Thursday, November 30, 2006
The Swallow Tail Shawl, from the fall 2006 Interweave Knits is now complete :) It knit up super fast in just over a week's time. If you're wondering why it looks so large, it's because it is probably the same dimensions as "full sized" shawls, measuring about 68 inches across the top and 30 inches down to the point. No pattern modifications were done other than to use a different yarn (and of course larger needles).
Yarn: Regia Bamboo Color (1063)
Amount: Approximately two and a quarter balls.
Comments: The pattern is a breeze to follow, and I found I had it memorized fairly quickly - I wound up not placing stitch markers between the pattern repeats mostly because I got tired of having to shift them around - I've apparently come a long way in my knitting as I find it much easier to "read" my knitting, even in lace form, and I was able to correct mistakes often within a couple of rows without having to tink or rip back - the most common mistakes I made were omitting a yarn over or forgetting to pass the slipped stitch over.
As the case seems to be with all lace projects, the magic is indeed in the blocking. The shawl was so squinched up (as lace often is) before blocking, I was amazed at how large it wound up blocking to. Before heading into the Nupps and the Lily of the Valley sections, I was trying to decide if extra budding lace was required - thank goodness I decided not :)
Speaking of Nupps, I've decided that I love love them. A pain to execute, but they sure give the shawl that extra bit of interest. I knitted my shawl using Denise interchangeable needles - the points on the needles aren't the pointiest, but I managed to do all my nupping without having to resort to slipping stitches hither and yon onto other needles or clear all the way back to the cable - the trick, I think, was to make sure to form the nupp loosely so that on the purl row it wasn't too difficult to capture all five stitches for the purl-5-together. I will admit to breathing a huge sigh of relief once the nupping was done and I was able to move onto the border.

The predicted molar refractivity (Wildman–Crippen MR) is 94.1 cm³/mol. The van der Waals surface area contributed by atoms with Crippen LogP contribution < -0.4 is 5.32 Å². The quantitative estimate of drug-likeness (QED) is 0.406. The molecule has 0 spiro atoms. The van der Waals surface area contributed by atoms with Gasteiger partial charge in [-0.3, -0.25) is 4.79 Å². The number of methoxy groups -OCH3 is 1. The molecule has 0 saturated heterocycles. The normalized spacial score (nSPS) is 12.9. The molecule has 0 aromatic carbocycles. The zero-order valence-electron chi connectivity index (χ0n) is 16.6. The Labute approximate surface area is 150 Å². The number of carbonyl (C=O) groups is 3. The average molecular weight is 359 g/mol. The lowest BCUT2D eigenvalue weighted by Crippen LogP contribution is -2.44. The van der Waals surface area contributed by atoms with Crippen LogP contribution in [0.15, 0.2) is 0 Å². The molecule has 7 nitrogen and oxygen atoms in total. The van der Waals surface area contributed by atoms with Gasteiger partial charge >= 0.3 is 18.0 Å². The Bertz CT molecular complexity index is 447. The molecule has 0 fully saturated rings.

Unfortunately I couldn't get a good shot of the full shawl indicating what the yarn looks like - photographing shawls prove to be much more difficult than I anticipated! Outdoors, things were lit very brightly, yet harshly and with too much contrast - so I resorted to a small indoor shot near a window of the shawl folded up.